tsne = TSNE(perplexity=40, n_components=2, init='pca', n_iter=10000)
two_d_embeddings = tsne.fit_transform(word_vecs[:num_points])
labels = index_to_word[:num_points]

def plot(embeddings, labels):
pylab.figure(figsize=(20,20))
for i, label in enumerate(labels):
x, y = embeddings[i,:]
pylab.scatter(x, y)
pylab.annotate(label, xy=(x, y), xytext=(5, 2), textcoords='offset points',
ha='right', va='bottom')
pylab.savefig('tsne_blazing_text_initial.png', bbox_inches='tight')

plot(two_d_embeddings, labels)


You can see that the model generally makes sense as you look over the graph. There is a cluster in the top righthand corner containing numbers, while in the bottom lefthand corner we have terms such as “blog”, “post”, “write”, “read”, “book” and “story” grouped.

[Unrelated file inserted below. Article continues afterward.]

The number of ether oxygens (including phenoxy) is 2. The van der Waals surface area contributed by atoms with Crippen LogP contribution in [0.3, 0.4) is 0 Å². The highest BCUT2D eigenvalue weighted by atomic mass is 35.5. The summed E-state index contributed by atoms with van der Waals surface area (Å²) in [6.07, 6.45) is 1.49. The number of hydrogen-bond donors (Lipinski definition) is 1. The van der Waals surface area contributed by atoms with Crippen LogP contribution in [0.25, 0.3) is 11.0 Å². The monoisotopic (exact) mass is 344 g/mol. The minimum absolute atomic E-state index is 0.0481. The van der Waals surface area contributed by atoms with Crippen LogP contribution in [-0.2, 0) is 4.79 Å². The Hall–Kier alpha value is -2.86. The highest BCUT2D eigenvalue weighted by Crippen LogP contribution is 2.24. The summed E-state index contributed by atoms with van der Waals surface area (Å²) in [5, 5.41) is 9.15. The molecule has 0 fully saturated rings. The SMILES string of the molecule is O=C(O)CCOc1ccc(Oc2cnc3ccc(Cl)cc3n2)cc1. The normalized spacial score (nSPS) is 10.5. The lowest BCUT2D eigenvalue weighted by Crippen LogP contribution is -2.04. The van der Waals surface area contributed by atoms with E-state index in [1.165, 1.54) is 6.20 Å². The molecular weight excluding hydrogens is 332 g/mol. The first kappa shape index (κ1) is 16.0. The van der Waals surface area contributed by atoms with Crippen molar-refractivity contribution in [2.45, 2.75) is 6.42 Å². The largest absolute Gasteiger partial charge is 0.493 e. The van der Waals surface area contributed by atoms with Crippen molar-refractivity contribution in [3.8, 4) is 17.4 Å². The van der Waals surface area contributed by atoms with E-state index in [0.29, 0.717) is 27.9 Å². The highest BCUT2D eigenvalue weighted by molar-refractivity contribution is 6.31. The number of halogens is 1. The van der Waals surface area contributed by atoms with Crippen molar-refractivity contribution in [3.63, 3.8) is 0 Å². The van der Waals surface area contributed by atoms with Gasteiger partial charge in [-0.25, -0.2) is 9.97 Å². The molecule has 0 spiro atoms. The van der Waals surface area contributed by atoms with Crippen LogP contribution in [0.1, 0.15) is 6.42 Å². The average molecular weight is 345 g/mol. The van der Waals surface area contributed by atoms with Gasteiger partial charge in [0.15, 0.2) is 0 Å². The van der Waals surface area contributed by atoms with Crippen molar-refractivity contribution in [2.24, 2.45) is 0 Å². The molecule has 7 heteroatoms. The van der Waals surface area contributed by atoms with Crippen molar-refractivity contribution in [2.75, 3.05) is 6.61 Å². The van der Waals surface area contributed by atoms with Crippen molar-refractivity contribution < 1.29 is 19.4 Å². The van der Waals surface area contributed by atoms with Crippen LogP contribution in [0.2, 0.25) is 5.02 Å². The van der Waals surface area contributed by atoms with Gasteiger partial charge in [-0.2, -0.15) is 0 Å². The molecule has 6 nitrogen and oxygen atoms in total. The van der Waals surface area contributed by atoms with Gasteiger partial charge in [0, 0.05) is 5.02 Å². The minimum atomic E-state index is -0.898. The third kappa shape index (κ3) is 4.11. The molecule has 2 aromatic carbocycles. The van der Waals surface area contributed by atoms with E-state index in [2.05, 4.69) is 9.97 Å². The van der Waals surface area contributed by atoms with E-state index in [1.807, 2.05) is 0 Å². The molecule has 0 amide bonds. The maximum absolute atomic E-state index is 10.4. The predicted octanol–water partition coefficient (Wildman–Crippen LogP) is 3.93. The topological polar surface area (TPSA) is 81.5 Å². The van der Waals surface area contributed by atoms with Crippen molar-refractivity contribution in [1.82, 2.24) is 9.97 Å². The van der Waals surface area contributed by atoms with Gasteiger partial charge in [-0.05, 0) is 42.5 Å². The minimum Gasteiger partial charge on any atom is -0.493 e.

And that’s it for this tutorial! I hope this gave you a good basis for running and evaluating your own word2vec model using BlazingText. In the next post, we’ll talk about how to select hyperparameters using Sagemaker’s automatic model tuning, and the strengths and limitations of this approach.